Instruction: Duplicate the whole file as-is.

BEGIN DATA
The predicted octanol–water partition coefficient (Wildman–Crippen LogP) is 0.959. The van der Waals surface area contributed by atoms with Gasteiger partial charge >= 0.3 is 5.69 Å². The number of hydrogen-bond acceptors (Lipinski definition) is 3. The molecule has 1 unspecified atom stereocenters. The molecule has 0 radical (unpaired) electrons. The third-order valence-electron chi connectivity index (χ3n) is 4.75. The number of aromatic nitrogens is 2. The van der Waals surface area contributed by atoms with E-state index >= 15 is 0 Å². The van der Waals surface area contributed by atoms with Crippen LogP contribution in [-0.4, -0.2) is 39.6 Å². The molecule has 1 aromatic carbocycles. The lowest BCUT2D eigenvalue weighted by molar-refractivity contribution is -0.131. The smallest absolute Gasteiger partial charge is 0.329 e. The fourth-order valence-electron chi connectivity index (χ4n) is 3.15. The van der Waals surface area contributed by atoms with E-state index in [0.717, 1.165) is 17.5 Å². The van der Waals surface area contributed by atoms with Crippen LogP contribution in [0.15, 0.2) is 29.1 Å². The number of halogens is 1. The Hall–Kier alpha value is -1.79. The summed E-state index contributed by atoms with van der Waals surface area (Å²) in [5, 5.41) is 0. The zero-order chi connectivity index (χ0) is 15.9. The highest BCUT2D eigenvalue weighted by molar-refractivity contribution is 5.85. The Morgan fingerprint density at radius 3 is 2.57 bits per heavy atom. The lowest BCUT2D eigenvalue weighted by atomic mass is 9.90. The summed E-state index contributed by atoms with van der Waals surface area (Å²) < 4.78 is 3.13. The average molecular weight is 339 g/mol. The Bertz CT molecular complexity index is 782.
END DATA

The predicted octanol–water partition coefficient (Wildman–Crippen LogP) is 0.959. The van der Waals surface area contributed by atoms with Gasteiger partial charge >= 0.3 is 5.69 Å². The number of hydrogen-bond acceptors (Lipinski definition) is 3. The molecule has 1 unspecified atom stereocenters. The molecule has 0 radical (unpaired) electrons. The third-order valence-electron chi connectivity index (χ3n) is 4.75. The number of aromatic nitrogens is 2. The van der Waals surface area contributed by atoms with E-state index >= 15 is 0 Å². The van der Waals surface area contributed by atoms with Crippen LogP contribution in [-0.4, -0.2) is 39.6 Å². The molecule has 1 aromatic carbocycles. The lowest BCUT2D eigenvalue weighted by molar-refractivity contribution is -0.131. The smallest absolute Gasteiger partial charge is 0.329 e. The fourth-order valence-electron chi connectivity index (χ4n) is 3.15. The van der Waals surface area contributed by atoms with E-state index in [0.717, 1.165) is 17.5 Å². The van der Waals surface area contributed by atoms with Crippen LogP contribution in [0.15, 0.2) is 29.1 Å². The number of halogens is 1. The Hall–Kier alpha value is -1.79. The summed E-state index contributed by atoms with van der Waals surface area (Å²) in [5, 5.41) is 0. The zero-order chi connectivity index (χ0) is 15.9. The highest BCUT2D eigenvalue weighted by molar-refractivity contribution is 5.85. The Morgan fingerprint density at radius 3 is 2.57 bits per heavy atom. The lowest BCUT2D eigenvalue weighted by atomic mass is 9.90. The summed E-state index contributed by atoms with van der Waals surface area (Å²) < 4.78 is 3.13. The average molecular weight is 339 g/mol. The Bertz CT molecular complexity index is 782.